If we did not all know ICANN was crooked, we’d think they have the intellect of five year olds judging from the way they run ICANN.
Someday something nasty is going to surface about bribes or favors b/c it is absolutely impossible to act this way without one’s interests being aligned to a some third party. Otherwise, there is no reason for Paul Twomey and his constituents to act so lackadaisical and unmoved domain owner’s concerns.
Then again, maybe it is just Paul Twomey’s $800,000 a year salary from a non-profit organization….which is ICANN….that keeps Paul’s interests in line with Paul’s interests.
Domain Investor says
Reece, if domainers started contacting large corporations they wouldn’t believe us.
Johnny, you made an interesting point about possibly one day a rumor or fact arising about bribery at Icann. Maybe, it is happening. Maybe, not.
I don’t care how much Paul T. was making if I felt he was working for the common good of ALL stakeholders.
But, I feel Icann cares about one thing – themselves.
Andrew Allemann says
@ Domain Investor – actually, Verizon recently picked up on this tiered pricing thing and mentioned it in its last round of comments. When I interviewed them a couple months ago they said they had just become aware of it. So reaching out to intellectual property people at these firms might help.
Andrew Allemann says
Is it just me, or did PCWorld just call Carlton a “cheerleader”?
Reece Berg says
Andrew, I just came across that article myself LOL — was coming back hear to send you a link 🙂
Philip Corwin says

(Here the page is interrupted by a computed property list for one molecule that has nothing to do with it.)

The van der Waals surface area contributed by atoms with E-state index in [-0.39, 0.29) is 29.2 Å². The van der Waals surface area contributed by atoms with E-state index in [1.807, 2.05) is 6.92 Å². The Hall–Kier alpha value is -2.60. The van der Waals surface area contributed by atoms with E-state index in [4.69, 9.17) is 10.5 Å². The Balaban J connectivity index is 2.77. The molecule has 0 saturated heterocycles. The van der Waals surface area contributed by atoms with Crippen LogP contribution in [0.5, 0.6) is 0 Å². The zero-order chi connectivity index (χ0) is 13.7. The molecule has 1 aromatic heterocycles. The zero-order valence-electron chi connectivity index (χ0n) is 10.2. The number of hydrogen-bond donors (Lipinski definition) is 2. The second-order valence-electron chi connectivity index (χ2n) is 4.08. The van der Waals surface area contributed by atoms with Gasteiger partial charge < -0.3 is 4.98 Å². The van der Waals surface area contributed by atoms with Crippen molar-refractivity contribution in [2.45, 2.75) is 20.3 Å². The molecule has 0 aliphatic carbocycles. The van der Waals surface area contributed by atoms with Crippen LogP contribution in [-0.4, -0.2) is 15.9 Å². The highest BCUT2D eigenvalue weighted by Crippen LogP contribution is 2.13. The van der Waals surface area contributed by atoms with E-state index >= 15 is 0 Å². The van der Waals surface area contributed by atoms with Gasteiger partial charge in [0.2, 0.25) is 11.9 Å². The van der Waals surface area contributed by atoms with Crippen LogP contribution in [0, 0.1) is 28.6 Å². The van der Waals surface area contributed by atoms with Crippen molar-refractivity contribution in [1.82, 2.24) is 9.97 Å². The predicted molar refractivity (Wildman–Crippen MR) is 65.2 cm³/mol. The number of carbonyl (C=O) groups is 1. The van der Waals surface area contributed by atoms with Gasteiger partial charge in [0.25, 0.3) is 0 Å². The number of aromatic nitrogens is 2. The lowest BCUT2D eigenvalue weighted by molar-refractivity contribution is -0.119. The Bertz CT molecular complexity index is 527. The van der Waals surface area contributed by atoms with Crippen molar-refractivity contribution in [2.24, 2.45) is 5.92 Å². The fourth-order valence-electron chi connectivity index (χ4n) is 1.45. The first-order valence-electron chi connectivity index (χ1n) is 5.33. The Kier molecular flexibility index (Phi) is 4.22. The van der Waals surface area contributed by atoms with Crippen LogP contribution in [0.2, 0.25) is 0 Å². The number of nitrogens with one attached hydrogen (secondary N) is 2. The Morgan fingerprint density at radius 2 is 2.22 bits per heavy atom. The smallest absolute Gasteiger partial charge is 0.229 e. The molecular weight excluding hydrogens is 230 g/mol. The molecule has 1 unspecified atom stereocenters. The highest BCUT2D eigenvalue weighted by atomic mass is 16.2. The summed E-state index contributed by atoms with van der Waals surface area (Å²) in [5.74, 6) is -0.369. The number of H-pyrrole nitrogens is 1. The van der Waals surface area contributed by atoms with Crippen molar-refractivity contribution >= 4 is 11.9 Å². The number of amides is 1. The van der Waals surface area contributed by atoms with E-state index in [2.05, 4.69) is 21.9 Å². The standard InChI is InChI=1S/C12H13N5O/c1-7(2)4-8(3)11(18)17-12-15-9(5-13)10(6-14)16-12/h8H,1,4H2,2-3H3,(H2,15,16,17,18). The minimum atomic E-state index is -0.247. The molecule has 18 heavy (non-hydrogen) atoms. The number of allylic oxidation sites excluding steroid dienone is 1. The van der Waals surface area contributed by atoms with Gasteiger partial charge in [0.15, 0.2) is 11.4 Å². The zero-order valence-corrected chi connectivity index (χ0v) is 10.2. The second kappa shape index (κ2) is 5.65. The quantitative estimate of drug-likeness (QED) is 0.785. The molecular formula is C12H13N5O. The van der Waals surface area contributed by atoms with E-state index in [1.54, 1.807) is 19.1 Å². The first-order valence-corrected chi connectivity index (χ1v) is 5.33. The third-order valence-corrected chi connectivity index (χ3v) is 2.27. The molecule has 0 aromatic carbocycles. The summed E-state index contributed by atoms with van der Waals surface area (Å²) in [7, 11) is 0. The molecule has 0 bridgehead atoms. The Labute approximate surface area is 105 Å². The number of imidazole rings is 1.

Back when I was growing up Jimmy Breslin wrote a comic novel about organized crime titled “The Gang That Couldn’t Shoot Straight”. At moments like this you want to recycle that title for a study of ICANN.
Here we have the whole U.S.-ICANN relationship up for review, with a broad range of interests saying in unison that ICANN has never produced a credible economic analysis to justify the possibility of unlimited numbers of new gTLDs, and they respond to that criticism by paying the same individual (with funds that originate from registrants) to issue an updated paper that deflects all criticism and asserts he was right the first time around. And they announce these self-serving papers as “Final Reports”, as if this should end all further discussion. Clueless doesn’t even begin to describe such behavior!
For the record, ICA has consistently voiced strong opposition to differential pricing between domains at the same registry because permitting that would be to authorize registry operators to tax the economic success of registrants and their websites. Registries are monopoly data service providers and deserve a reasonable return for their work, but must not be granted the power to extort.